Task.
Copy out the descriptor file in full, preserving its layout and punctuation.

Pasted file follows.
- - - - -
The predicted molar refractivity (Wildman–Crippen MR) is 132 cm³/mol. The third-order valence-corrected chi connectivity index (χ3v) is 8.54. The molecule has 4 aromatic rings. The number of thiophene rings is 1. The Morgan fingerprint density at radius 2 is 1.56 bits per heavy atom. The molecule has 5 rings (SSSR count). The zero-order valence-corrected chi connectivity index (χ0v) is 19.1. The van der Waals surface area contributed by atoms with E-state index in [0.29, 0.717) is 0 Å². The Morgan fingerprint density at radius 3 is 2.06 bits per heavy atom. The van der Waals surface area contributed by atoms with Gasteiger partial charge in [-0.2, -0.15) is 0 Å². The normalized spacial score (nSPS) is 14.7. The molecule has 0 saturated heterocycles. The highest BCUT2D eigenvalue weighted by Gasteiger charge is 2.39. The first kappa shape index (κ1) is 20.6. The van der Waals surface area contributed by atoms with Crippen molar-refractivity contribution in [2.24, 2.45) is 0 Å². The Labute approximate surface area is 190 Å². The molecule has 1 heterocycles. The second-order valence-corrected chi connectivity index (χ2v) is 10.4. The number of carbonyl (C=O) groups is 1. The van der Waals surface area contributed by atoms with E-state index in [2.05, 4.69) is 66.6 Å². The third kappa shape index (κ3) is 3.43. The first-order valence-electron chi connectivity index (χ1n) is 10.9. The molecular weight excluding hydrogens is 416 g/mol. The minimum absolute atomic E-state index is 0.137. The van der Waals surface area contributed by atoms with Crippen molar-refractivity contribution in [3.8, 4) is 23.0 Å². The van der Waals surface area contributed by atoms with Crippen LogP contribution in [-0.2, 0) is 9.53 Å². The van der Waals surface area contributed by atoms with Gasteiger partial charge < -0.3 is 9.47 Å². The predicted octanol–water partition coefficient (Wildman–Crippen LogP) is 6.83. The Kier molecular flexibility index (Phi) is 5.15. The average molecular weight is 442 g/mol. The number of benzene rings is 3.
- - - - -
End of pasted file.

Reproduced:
The predicted molar refractivity (Wildman–Crippen MR) is 132 cm³/mol. The third-order valence-corrected chi connectivity index (χ3v) is 8.54. The molecule has 4 aromatic rings. The number of thiophene rings is 1. The Morgan fingerprint density at radius 2 is 1.56 bits per heavy atom. The molecule has 5 rings (SSSR count). The zero-order valence-corrected chi connectivity index (χ0v) is 19.1. The van der Waals surface area contributed by atoms with E-state index in [0.29, 0.717) is 0 Å². The Morgan fingerprint density at radius 3 is 2.06 bits per heavy atom. The van der Waals surface area contributed by atoms with Gasteiger partial charge in [-0.2, -0.15) is 0 Å². The normalized spacial score (nSPS) is 14.7. The molecule has 0 saturated heterocycles. The highest BCUT2D eigenvalue weighted by Gasteiger charge is 2.39. The first kappa shape index (κ1) is 20.6. The van der Waals surface area contributed by atoms with Crippen molar-refractivity contribution in [2.24, 2.45) is 0 Å². The Labute approximate surface area is 190 Å². The molecule has 1 heterocycles. The second-order valence-corrected chi connectivity index (χ2v) is 10.4. The number of carbonyl (C=O) groups is 1. The van der Waals surface area contributed by atoms with E-state index in [2.05, 4.69) is 66.6 Å². The third kappa shape index (κ3) is 3.43. The first-order valence-electron chi connectivity index (χ1n) is 10.9. The molecular weight excluding hydrogens is 416 g/mol. The minimum absolute atomic E-state index is 0.137. The van der Waals surface area contributed by atoms with Crippen molar-refractivity contribution in [3.8, 4) is 23.0 Å². The van der Waals surface area contributed by atoms with Crippen LogP contribution in [-0.2, 0) is 9.53 Å². The van der Waals surface area contributed by atoms with Gasteiger partial charge < -0.3 is 9.47 Å². The predicted octanol–water partition coefficient (Wildman–Crippen LogP) is 6.83. The Kier molecular flexibility index (Phi) is 5.15. The average molecular weight is 442 g/mol. The number of benzene rings is 3.